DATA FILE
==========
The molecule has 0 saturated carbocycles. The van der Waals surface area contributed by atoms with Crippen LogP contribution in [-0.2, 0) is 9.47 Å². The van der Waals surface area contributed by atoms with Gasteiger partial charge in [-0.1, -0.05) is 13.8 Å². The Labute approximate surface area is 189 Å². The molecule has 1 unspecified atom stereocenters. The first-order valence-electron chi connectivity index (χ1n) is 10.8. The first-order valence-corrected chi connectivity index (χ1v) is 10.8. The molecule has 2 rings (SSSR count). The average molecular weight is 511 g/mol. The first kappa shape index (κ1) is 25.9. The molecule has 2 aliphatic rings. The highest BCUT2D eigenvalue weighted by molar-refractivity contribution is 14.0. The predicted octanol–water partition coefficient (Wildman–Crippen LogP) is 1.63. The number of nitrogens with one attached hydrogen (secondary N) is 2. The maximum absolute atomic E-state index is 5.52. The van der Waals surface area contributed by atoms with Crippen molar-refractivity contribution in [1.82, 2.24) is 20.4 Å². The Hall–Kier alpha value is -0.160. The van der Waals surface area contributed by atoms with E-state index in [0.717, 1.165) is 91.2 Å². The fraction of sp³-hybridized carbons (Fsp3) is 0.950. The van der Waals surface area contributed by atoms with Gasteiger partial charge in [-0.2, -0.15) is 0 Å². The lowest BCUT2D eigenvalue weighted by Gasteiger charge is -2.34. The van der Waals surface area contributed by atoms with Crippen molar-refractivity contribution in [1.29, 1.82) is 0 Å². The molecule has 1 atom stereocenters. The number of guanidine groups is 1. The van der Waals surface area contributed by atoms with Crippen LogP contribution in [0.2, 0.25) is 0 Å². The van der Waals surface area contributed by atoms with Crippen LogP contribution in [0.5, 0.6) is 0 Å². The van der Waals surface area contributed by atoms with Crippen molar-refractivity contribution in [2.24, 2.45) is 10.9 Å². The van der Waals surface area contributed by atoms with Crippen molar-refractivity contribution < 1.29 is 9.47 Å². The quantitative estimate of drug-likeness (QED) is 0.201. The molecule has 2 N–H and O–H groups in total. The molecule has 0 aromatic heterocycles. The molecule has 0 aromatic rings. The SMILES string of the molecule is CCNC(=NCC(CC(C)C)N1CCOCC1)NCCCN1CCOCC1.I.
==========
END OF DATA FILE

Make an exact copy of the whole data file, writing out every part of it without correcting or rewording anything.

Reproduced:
The molecule has 0 saturated carbocycles. The van der Waals surface area contributed by atoms with Crippen LogP contribution in [-0.2, 0) is 9.47 Å². The van der Waals surface area contributed by atoms with Gasteiger partial charge in [-0.1, -0.05) is 13.8 Å². The Labute approximate surface area is 189 Å². The molecule has 1 unspecified atom stereocenters. The first-order valence-electron chi connectivity index (χ1n) is 10.8. The first-order valence-corrected chi connectivity index (χ1v) is 10.8. The molecule has 2 rings (SSSR count). The average molecular weight is 511 g/mol. The first kappa shape index (κ1) is 25.9. The molecule has 2 aliphatic rings. The highest BCUT2D eigenvalue weighted by molar-refractivity contribution is 14.0. The predicted octanol–water partition coefficient (Wildman–Crippen LogP) is 1.63. The number of nitrogens with one attached hydrogen (secondary N) is 2. The maximum absolute atomic E-state index is 5.52. The van der Waals surface area contributed by atoms with Crippen molar-refractivity contribution in [1.82, 2.24) is 20.4 Å². The Hall–Kier alpha value is -0.160. The van der Waals surface area contributed by atoms with E-state index in [0.717, 1.165) is 91.2 Å². The fraction of sp³-hybridized carbons (Fsp3) is 0.950. The van der Waals surface area contributed by atoms with Gasteiger partial charge in [-0.2, -0.15) is 0 Å². The lowest BCUT2D eigenvalue weighted by Gasteiger charge is -2.34. The van der Waals surface area contributed by atoms with Crippen molar-refractivity contribution in [1.29, 1.82) is 0 Å². The molecule has 1 atom stereocenters. The number of guanidine groups is 1. The van der Waals surface area contributed by atoms with Crippen LogP contribution in [0.2, 0.25) is 0 Å². The van der Waals surface area contributed by atoms with Crippen LogP contribution in [0.5, 0.6) is 0 Å². The van der Waals surface area contributed by atoms with Crippen molar-refractivity contribution in [2.24, 2.45) is 10.9 Å². The van der Waals surface area contributed by atoms with Crippen molar-refractivity contribution < 1.29 is 9.47 Å². The quantitative estimate of drug-likeness (QED) is 0.201. The molecule has 2 N–H and O–H groups in total. The molecule has 0 aromatic heterocycles. The molecule has 0 aromatic rings. The SMILES string of the molecule is CCNC(=NCC(CC(C)C)N1CCOCC1)NCCCN1CCOCC1.I.